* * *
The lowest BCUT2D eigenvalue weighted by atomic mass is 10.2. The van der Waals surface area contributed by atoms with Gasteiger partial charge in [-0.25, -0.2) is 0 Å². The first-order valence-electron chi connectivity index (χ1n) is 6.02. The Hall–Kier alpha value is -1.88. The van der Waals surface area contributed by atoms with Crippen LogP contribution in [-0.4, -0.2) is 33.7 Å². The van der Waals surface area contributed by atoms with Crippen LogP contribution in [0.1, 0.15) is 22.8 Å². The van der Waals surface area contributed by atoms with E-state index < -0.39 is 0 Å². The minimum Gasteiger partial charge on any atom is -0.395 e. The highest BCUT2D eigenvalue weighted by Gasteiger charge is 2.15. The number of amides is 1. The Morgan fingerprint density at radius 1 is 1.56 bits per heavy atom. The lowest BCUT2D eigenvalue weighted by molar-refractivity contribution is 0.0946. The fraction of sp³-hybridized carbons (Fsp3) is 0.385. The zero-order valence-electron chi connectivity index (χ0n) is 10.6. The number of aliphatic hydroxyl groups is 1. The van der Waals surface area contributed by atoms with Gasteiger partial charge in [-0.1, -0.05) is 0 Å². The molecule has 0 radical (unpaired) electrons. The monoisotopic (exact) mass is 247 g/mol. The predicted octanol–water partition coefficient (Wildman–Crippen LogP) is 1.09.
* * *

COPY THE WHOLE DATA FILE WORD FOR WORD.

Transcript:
The lowest BCUT2D eigenvalue weighted by atomic mass is 10.2. The van der Waals surface area contributed by atoms with Gasteiger partial charge in [-0.25, -0.2) is 0 Å². The first-order valence-electron chi connectivity index (χ1n) is 6.02. The Hall–Kier alpha value is -1.88. The van der Waals surface area contributed by atoms with Crippen LogP contribution in [-0.4, -0.2) is 33.7 Å². The van der Waals surface area contributed by atoms with Crippen LogP contribution in [0.1, 0.15) is 22.8 Å². The van der Waals surface area contributed by atoms with E-state index < -0.39 is 0 Å². The minimum Gasteiger partial charge on any atom is -0.395 e. The highest BCUT2D eigenvalue weighted by Gasteiger charge is 2.15. The number of amides is 1. The Morgan fingerprint density at radius 1 is 1.56 bits per heavy atom. The lowest BCUT2D eigenvalue weighted by molar-refractivity contribution is 0.0946. The fraction of sp³-hybridized carbons (Fsp3) is 0.385. The zero-order valence-electron chi connectivity index (χ0n) is 10.6. The number of aliphatic hydroxyl groups is 1. The van der Waals surface area contributed by atoms with Gasteiger partial charge in [-0.1, -0.05) is 0 Å². The molecule has 0 radical (unpaired) electrons. The monoisotopic (exact) mass is 247 g/mol. The predicted octanol–water partition coefficient (Wildman–Crippen LogP) is 1.09.